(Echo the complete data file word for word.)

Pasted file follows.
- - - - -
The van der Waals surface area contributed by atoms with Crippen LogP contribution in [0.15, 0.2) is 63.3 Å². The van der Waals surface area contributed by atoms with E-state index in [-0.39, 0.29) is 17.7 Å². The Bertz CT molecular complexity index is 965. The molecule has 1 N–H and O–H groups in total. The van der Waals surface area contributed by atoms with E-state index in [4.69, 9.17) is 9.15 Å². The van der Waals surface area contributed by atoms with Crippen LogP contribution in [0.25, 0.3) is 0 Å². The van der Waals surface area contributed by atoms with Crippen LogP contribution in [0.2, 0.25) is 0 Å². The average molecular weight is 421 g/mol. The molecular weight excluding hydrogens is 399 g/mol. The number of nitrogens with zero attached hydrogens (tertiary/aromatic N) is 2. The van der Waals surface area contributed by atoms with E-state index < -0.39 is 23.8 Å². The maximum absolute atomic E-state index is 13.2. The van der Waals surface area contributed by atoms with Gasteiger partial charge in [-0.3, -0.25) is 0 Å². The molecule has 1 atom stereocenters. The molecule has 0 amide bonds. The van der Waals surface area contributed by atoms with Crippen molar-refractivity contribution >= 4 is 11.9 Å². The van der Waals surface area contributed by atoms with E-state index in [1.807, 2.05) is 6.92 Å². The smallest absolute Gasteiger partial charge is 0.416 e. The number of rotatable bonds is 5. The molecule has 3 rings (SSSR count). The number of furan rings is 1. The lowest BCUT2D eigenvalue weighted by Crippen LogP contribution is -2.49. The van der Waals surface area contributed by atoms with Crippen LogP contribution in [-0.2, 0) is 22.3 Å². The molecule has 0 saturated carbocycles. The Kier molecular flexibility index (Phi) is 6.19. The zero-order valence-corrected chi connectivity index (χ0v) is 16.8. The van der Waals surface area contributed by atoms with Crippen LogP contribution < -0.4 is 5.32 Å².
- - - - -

The van der Waals surface area contributed by atoms with Crippen LogP contribution in [0.15, 0.2) is 63.3 Å². The van der Waals surface area contributed by atoms with E-state index in [-0.39, 0.29) is 17.7 Å². The Bertz CT molecular complexity index is 965. The molecule has 1 N–H and O–H groups in total. The van der Waals surface area contributed by atoms with E-state index in [4.69, 9.17) is 9.15 Å². The van der Waals surface area contributed by atoms with Crippen LogP contribution in [0.25, 0.3) is 0 Å². The van der Waals surface area contributed by atoms with Crippen LogP contribution in [0.2, 0.25) is 0 Å². The average molecular weight is 421 g/mol. The molecular weight excluding hydrogens is 399 g/mol. The number of nitrogens with zero attached hydrogens (tertiary/aromatic N) is 2. The van der Waals surface area contributed by atoms with E-state index < -0.39 is 23.8 Å². The maximum absolute atomic E-state index is 13.2. The van der Waals surface area contributed by atoms with Gasteiger partial charge in [-0.3, -0.25) is 0 Å². The molecule has 1 atom stereocenters. The molecule has 0 amide bonds. The van der Waals surface area contributed by atoms with Crippen molar-refractivity contribution >= 4 is 11.9 Å². The van der Waals surface area contributed by atoms with E-state index in [1.807, 2.05) is 6.92 Å². The smallest absolute Gasteiger partial charge is 0.416 e. The number of rotatable bonds is 5. The molecule has 3 rings (SSSR count). The number of furan rings is 1. The lowest BCUT2D eigenvalue weighted by Crippen LogP contribution is -2.49. The van der Waals surface area contributed by atoms with Crippen LogP contribution in [-0.2, 0) is 22.3 Å². The molecule has 0 saturated carbocycles. The Kier molecular flexibility index (Phi) is 6.19. The zero-order valence-corrected chi connectivity index (χ0v) is 16.8. The van der Waals surface area contributed by atoms with Crippen LogP contribution < -0.4 is 5.32 Å².